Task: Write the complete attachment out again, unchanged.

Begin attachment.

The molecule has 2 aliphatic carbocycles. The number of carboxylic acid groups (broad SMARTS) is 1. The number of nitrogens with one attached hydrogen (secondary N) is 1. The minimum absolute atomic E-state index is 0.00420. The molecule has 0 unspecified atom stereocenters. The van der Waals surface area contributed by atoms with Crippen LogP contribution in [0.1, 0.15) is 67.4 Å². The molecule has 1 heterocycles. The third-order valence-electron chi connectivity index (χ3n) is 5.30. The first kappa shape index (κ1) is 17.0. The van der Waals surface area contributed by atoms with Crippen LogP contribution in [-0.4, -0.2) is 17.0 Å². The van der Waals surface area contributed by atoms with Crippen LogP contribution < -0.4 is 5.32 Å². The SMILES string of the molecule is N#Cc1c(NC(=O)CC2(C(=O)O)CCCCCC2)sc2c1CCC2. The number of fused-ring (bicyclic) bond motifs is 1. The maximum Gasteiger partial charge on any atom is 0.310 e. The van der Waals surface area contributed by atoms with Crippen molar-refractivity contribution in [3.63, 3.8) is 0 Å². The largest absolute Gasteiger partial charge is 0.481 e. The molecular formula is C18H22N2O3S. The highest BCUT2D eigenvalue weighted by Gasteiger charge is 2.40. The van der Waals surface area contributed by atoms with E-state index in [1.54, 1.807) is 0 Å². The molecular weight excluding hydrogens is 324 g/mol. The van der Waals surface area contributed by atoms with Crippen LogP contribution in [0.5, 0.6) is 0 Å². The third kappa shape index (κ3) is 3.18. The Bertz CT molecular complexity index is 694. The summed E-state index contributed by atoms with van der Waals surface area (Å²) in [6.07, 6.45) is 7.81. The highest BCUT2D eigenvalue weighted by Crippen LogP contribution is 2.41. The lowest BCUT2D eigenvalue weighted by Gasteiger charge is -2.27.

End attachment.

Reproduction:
The molecule has 2 aliphatic carbocycles. The number of carboxylic acid groups (broad SMARTS) is 1. The number of nitrogens with one attached hydrogen (secondary N) is 1. The minimum absolute atomic E-state index is 0.00420. The molecule has 0 unspecified atom stereocenters. The van der Waals surface area contributed by atoms with Crippen LogP contribution in [0.1, 0.15) is 67.4 Å². The molecule has 1 heterocycles. The third-order valence-electron chi connectivity index (χ3n) is 5.30. The first kappa shape index (κ1) is 17.0. The van der Waals surface area contributed by atoms with Crippen LogP contribution in [-0.4, -0.2) is 17.0 Å². The van der Waals surface area contributed by atoms with Crippen LogP contribution < -0.4 is 5.32 Å². The SMILES string of the molecule is N#Cc1c(NC(=O)CC2(C(=O)O)CCCCCC2)sc2c1CCC2. The number of fused-ring (bicyclic) bond motifs is 1. The maximum Gasteiger partial charge on any atom is 0.310 e. The van der Waals surface area contributed by atoms with Crippen molar-refractivity contribution in [3.63, 3.8) is 0 Å². The largest absolute Gasteiger partial charge is 0.481 e. The molecular formula is C18H22N2O3S. The highest BCUT2D eigenvalue weighted by Gasteiger charge is 2.40. The van der Waals surface area contributed by atoms with E-state index in [1.54, 1.807) is 0 Å². The molecular weight excluding hydrogens is 324 g/mol. The van der Waals surface area contributed by atoms with Crippen LogP contribution in [0.5, 0.6) is 0 Å². The third kappa shape index (κ3) is 3.18. The Bertz CT molecular complexity index is 694. The summed E-state index contributed by atoms with van der Waals surface area (Å²) in [6.07, 6.45) is 7.81. The highest BCUT2D eigenvalue weighted by Crippen LogP contribution is 2.41. The lowest BCUT2D eigenvalue weighted by Gasteiger charge is -2.27.